Musings by Shekhar Nambiar
The week gone by has been significant in many respects. India, that is Bharat, was the cynosure of all eyes. The renaming of the country has had people – from ordinary citizens to political leaders and our ubiquitous netizens – joining in the debatable debate. All this has also come to the fore in the backdrop of the special session of Parliament ostensibly to consider, debate and adopt a combined national and state elections for the country.
The G20 Heads of State Summit went without a glitch. Each and every detail had been carefully thought through and the Prime Minister’s hand in it all was evident.
The Summit, no doubt, got India and Mr Modi enough eyeballs across the world. Coming as it did after India’s successful moon venture earlier in August, it was a double whammy.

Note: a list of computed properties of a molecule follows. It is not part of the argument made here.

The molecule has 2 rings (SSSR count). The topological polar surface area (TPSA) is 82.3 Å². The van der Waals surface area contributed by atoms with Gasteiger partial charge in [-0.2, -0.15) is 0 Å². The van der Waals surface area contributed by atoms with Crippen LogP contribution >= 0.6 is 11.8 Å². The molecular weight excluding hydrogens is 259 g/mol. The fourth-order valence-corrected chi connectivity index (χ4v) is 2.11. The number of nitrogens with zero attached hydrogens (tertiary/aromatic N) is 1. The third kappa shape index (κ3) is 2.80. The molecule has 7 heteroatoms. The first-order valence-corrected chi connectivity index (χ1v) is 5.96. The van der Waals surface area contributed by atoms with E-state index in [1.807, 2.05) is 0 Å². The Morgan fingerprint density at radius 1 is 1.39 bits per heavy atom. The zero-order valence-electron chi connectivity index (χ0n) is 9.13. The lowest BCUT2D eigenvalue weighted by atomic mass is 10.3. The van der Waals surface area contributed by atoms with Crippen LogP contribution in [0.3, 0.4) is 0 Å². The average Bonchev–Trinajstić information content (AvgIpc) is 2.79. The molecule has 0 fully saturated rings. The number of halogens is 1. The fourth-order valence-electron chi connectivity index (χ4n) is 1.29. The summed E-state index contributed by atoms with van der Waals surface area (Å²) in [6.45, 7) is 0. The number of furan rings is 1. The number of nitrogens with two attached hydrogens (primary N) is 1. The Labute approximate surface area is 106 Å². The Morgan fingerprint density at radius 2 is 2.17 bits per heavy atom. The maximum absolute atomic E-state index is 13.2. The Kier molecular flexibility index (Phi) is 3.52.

The optics were carefully planned as were the fairly long walk for the leaders to reach the stage were the PM waited for the handshake and photo-op. Some leaders did the walk sprightly, others less so. At least three of them tripped and nearly lost their balance ahead of the ramp leading up to the dais. President Biden too tripped but managed to regain his balance and composure.
India as Bharat
Come to think of it, the debate on Bharat is strictly uncalled for and unwarranted. For centuries, the country – nay the region beyond present-day Pakistan and India’s northeast – has been known as Bharatavarsha in Sanskrit.
Our scriptures have referred to the country as such. So, where is the need for the debate?
For a country that has followed the three-language formula, calling itself Bharat is logical. After all, the founding fathers of our Constitution thought it fit to describe the country as ‘India that is Bharat’.
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Renaming states and places is nothing new for us. Madras state became Tamil Nadu decades ago and Haryana, along with Himachal, was carved out of the erstwhile East Punjab. Some of these were thought to be necessary in the states reorganisation on linguistic lines and following the merger of princely states in the Indian Union after independence, and thanks of course to the untiring efforts of the likes of Sardar Patel.